Arthur E. Hedstrom’s novel tells the story of a beautiful Russian princess named Sonja who is caught up in an international romance. But the most intriguing character may just be the author himself. A short cover biography says Hedstrom was born in Buffalo, N.Y., and died there in 1946 at the age of 77. How did this wealthy industrialist who made his fortune in wholesale coal distribution become a romance novelist? And where has this book been for the past six decades?
Those questions aside, Call Me Sonja is a well-paced, classic romance set in the early 1900s. Norman Carey is a young boy vacationing in France with his wealthy American family. While they are in Cannes, he meets a young girl who is a Russian princess. Years later, the two meet by chance again in the United States and in Mexico City, where they fall in love. But they lose each other, and Sonja returns to her home country to help feed starving children. Norman, who had been engaged to a childhood friend when he met Sonja, won’t give up until he finds his true love.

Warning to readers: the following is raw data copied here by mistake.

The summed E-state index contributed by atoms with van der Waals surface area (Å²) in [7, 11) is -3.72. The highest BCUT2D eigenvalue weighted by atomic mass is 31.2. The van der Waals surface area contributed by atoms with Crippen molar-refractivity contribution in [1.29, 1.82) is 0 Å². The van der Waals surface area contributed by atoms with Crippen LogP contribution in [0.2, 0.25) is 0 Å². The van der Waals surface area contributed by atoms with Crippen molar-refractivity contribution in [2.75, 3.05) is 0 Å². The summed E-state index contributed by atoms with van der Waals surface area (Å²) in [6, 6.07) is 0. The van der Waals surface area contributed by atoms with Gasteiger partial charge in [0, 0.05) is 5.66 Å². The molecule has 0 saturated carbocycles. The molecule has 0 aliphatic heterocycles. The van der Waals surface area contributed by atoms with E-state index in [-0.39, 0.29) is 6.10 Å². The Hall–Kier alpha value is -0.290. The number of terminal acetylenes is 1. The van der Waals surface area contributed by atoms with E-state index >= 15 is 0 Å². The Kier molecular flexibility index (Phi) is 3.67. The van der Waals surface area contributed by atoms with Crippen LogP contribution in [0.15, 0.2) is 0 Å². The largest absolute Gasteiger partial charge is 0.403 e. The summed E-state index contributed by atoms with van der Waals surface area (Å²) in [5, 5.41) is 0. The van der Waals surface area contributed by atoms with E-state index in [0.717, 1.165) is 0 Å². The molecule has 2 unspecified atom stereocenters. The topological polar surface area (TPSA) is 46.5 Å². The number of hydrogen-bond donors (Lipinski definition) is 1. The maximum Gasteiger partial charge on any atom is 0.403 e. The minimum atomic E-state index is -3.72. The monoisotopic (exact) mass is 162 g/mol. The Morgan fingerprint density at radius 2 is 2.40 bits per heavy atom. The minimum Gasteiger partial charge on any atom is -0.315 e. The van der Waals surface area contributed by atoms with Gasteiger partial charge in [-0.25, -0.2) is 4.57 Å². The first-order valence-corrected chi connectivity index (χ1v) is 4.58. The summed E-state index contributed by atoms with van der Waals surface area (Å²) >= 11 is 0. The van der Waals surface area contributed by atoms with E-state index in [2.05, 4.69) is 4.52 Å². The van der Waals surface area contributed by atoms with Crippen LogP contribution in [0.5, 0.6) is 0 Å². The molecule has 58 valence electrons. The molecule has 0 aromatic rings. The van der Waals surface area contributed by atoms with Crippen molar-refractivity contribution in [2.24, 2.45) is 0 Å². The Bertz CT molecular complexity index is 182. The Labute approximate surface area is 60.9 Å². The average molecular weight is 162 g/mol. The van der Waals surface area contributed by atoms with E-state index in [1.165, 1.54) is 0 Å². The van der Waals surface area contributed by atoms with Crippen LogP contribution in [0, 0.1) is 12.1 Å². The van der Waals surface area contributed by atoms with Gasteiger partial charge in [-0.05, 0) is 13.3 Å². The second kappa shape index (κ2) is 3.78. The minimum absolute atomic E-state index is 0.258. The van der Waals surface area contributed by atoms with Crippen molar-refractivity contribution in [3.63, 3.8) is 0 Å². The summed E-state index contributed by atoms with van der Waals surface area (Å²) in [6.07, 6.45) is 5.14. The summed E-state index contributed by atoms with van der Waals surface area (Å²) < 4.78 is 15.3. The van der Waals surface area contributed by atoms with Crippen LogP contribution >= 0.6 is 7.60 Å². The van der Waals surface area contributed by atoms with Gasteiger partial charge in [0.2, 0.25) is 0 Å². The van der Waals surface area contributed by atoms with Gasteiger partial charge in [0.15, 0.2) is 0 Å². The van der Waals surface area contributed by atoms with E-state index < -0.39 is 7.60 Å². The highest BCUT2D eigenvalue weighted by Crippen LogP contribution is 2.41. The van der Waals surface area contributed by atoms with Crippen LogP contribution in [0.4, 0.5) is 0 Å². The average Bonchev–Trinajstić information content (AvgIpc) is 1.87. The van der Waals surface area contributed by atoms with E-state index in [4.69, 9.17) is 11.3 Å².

Will their differences and social stations keep them apart forever?
Hedstrom does a masterful job of making this post-Victorian romance interesting. His narration moves along and he uses dialogue effectively. He also paints a vivid picture of his characters and the time in which they lived.
Fans of turn-of-the-century romances will love this book. And there are enough twists and turns in the plot to keep even the most sophisticated reader interested. Perhaps a book about philanthropist Arthur Hedstrom will follow?
Also available as an ebook.